The Competition will be judged by a panel of representatives of Justis.  The judges will choose one winning entry for the Competition, and one runner-up in each of the three categories.  The judges’ decision of who the winners are will be made on or before 1 March 2019, and the winner and four runners-up will be contacted by email after this date.  The judges’ decision is final and no correspondence will be entered into.

The overall winner will receive a prize of £2,000 by BACS and the four runners-up will each receive a prize of £250 by BACS or other suitable method approved by Justis, and have their Submission published in the Justis newsletter, and on the blog section of the Justis website, and published by the Partner(s) in accordance with the benefits stated on this page. This could include publishing your entry on their website, in their publications and more.

Shortlisted entries may also have their Submission posted on the blog section of the Justis website and by partners. All shortlisted entries will be may available to Partners for publication.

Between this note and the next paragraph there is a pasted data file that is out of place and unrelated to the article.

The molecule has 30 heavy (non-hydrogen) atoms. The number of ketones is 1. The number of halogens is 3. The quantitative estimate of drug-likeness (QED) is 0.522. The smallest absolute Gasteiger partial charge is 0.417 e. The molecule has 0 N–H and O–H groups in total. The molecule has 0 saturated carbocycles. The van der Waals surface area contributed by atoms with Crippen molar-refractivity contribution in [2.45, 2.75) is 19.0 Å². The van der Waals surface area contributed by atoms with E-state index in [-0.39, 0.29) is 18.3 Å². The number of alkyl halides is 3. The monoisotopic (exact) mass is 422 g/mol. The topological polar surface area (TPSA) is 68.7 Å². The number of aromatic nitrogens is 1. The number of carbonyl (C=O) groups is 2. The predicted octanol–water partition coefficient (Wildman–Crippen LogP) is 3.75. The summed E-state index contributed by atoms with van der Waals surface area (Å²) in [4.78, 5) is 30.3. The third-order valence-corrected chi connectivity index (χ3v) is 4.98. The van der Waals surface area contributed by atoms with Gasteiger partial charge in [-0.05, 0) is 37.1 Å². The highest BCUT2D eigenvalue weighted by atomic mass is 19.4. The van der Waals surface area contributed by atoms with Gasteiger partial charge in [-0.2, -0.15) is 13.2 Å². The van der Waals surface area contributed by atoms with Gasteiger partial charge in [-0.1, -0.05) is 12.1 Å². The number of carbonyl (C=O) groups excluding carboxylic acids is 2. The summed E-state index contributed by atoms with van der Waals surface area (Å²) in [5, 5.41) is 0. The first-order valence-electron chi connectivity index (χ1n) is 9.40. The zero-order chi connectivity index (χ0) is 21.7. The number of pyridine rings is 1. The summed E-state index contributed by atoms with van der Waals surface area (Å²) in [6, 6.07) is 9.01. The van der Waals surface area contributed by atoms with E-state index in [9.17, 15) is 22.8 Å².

Partner organisations reserve the right to decide not to publish the winning article in their category. Any publication is at their discretion.

Each entrant is only eligible for a single prize.  This excludes the overall winner from also winning a runners-up prize with a second Submission, or an individual entrant from winning multiple runners-up prizes with a second or third Submission.

Justis reserves the right to substitute the prizes with other prizes of similar value.

Justis reserves the right at any time and from time to time to modify these Terms and Conditions, or to modify, or discontinue, temporarily or permanently, this Competition with or without prior notice due to reasons outside its reasonable control (including, without limitation, in the case of anticipated, suspected or actual fraud).  The decision of Justis in all matters relating to the Competition is final and no correspondence will be entered into.

Justis will not be liable for any failure to comply with its obligations relating to this Competition where the failure is caused by something outside its reasonable control.

The Competition and these terms and conditions will be governed under the laws of England and Wales, and entrants to the Competition submit to the non-exclusive jurisdiction of the English courts.